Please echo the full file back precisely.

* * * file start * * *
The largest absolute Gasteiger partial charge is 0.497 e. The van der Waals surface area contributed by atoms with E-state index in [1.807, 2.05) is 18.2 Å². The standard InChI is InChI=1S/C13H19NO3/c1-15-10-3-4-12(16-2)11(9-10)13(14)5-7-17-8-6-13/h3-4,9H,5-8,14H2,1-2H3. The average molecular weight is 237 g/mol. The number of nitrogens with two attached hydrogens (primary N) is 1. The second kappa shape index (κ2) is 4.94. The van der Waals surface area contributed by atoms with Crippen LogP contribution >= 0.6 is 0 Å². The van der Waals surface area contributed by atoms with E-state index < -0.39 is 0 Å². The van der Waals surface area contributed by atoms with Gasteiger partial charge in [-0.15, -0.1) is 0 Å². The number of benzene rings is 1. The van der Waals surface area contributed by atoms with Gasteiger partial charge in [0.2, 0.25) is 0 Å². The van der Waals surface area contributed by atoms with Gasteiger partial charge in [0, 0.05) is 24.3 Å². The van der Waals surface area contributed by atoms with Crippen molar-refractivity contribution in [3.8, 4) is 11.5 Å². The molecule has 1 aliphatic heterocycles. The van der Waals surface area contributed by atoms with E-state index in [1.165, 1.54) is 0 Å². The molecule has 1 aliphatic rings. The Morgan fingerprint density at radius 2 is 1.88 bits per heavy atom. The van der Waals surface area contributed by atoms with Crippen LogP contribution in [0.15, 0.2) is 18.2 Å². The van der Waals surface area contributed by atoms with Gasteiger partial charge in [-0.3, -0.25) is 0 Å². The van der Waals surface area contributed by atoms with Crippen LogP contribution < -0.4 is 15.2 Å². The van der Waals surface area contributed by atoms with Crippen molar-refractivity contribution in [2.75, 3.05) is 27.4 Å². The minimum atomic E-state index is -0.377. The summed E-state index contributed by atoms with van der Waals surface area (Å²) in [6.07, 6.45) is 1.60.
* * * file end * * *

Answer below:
The largest absolute Gasteiger partial charge is 0.497 e. The van der Waals surface area contributed by atoms with E-state index in [1.807, 2.05) is 18.2 Å². The standard InChI is InChI=1S/C13H19NO3/c1-15-10-3-4-12(16-2)11(9-10)13(14)5-7-17-8-6-13/h3-4,9H,5-8,14H2,1-2H3. The average molecular weight is 237 g/mol. The number of nitrogens with two attached hydrogens (primary N) is 1. The second kappa shape index (κ2) is 4.94. The van der Waals surface area contributed by atoms with Crippen LogP contribution >= 0.6 is 0 Å². The van der Waals surface area contributed by atoms with E-state index < -0.39 is 0 Å². The van der Waals surface area contributed by atoms with Gasteiger partial charge in [-0.15, -0.1) is 0 Å². The number of benzene rings is 1. The van der Waals surface area contributed by atoms with Gasteiger partial charge in [0.2, 0.25) is 0 Å². The van der Waals surface area contributed by atoms with Gasteiger partial charge in [0, 0.05) is 24.3 Å². The van der Waals surface area contributed by atoms with Crippen molar-refractivity contribution in [3.8, 4) is 11.5 Å². The molecule has 1 aliphatic heterocycles. The van der Waals surface area contributed by atoms with E-state index in [1.165, 1.54) is 0 Å². The molecule has 1 aliphatic rings. The Morgan fingerprint density at radius 2 is 1.88 bits per heavy atom. The van der Waals surface area contributed by atoms with Crippen LogP contribution in [0.15, 0.2) is 18.2 Å². The van der Waals surface area contributed by atoms with Gasteiger partial charge in [-0.3, -0.25) is 0 Å². The van der Waals surface area contributed by atoms with Crippen LogP contribution < -0.4 is 15.2 Å². The van der Waals surface area contributed by atoms with Crippen molar-refractivity contribution in [2.75, 3.05) is 27.4 Å². The minimum atomic E-state index is -0.377. The summed E-state index contributed by atoms with van der Waals surface area (Å²) in [6.07, 6.45) is 1.60.